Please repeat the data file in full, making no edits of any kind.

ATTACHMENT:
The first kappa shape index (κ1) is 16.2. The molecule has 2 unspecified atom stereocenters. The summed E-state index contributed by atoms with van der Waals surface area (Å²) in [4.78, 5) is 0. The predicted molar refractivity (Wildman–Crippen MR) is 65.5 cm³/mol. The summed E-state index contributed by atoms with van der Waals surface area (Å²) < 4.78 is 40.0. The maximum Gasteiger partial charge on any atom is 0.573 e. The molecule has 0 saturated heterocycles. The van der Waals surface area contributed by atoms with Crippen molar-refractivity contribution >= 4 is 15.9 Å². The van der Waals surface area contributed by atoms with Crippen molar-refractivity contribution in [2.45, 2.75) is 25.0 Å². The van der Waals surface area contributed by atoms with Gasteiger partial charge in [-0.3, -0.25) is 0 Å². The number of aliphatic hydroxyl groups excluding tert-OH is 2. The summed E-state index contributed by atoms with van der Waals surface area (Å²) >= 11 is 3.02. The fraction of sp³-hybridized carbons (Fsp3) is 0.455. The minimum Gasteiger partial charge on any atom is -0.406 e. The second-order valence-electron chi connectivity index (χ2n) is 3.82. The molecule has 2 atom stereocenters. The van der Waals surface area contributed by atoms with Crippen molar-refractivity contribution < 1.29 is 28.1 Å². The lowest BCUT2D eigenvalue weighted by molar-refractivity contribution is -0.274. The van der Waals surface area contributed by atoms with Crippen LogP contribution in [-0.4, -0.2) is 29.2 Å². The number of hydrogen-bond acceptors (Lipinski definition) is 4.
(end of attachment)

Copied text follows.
The first kappa shape index (κ1) is 16.2. The molecule has 2 unspecified atom stereocenters. The summed E-state index contributed by atoms with van der Waals surface area (Å²) in [4.78, 5) is 0. The predicted molar refractivity (Wildman–Crippen MR) is 65.5 cm³/mol. The summed E-state index contributed by atoms with van der Waals surface area (Å²) < 4.78 is 40.0. The maximum Gasteiger partial charge on any atom is 0.573 e. The molecule has 0 saturated heterocycles. The van der Waals surface area contributed by atoms with Crippen molar-refractivity contribution >= 4 is 15.9 Å². The van der Waals surface area contributed by atoms with Crippen molar-refractivity contribution in [2.45, 2.75) is 25.0 Å². The van der Waals surface area contributed by atoms with Gasteiger partial charge in [-0.3, -0.25) is 0 Å². The number of aliphatic hydroxyl groups excluding tert-OH is 2. The summed E-state index contributed by atoms with van der Waals surface area (Å²) >= 11 is 3.02. The fraction of sp³-hybridized carbons (Fsp3) is 0.455. The minimum Gasteiger partial charge on any atom is -0.406 e. The second-order valence-electron chi connectivity index (χ2n) is 3.82. The molecule has 2 atom stereocenters. The van der Waals surface area contributed by atoms with Crippen molar-refractivity contribution < 1.29 is 28.1 Å². The lowest BCUT2D eigenvalue weighted by molar-refractivity contribution is -0.274. The van der Waals surface area contributed by atoms with Crippen LogP contribution in [-0.4, -0.2) is 29.2 Å². The number of hydrogen-bond acceptors (Lipinski definition) is 4.